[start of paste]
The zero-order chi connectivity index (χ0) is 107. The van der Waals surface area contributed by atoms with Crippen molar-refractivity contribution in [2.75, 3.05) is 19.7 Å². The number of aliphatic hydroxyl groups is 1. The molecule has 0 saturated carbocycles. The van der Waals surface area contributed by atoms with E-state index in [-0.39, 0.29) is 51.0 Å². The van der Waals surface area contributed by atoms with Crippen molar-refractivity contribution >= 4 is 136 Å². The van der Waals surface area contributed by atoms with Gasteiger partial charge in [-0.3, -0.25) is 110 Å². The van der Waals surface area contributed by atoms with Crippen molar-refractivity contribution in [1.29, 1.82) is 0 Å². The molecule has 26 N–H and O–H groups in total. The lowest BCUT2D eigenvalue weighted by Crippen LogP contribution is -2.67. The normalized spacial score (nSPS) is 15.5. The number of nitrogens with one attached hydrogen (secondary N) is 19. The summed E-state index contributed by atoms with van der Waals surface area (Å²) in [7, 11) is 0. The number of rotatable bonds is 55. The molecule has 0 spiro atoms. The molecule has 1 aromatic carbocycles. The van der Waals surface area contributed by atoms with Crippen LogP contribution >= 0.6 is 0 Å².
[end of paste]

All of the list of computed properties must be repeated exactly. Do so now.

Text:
The zero-order chi connectivity index (χ0) is 107. The van der Waals surface area contributed by atoms with Crippen molar-refractivity contribution in [2.75, 3.05) is 19.7 Å². The number of aliphatic hydroxyl groups is 1. The molecule has 0 saturated carbocycles. The van der Waals surface area contributed by atoms with E-state index in [-0.39, 0.29) is 51.0 Å². The van der Waals surface area contributed by atoms with Crippen molar-refractivity contribution >= 4 is 136 Å². The van der Waals surface area contributed by atoms with Gasteiger partial charge in [-0.3, -0.25) is 110 Å². The van der Waals surface area contributed by atoms with Crippen molar-refractivity contribution in [1.29, 1.82) is 0 Å². The molecule has 26 N–H and O–H groups in total. The lowest BCUT2D eigenvalue weighted by Crippen LogP contribution is -2.67. The normalized spacial score (nSPS) is 15.5. The number of nitrogens with one attached hydrogen (secondary N) is 19. The summed E-state index contributed by atoms with van der Waals surface area (Å²) in [7, 11) is 0. The number of rotatable bonds is 55. The molecule has 0 spiro atoms. The molecule has 1 aromatic carbocycles. The van der Waals surface area contributed by atoms with Crippen LogP contribution >= 0.6 is 0 Å².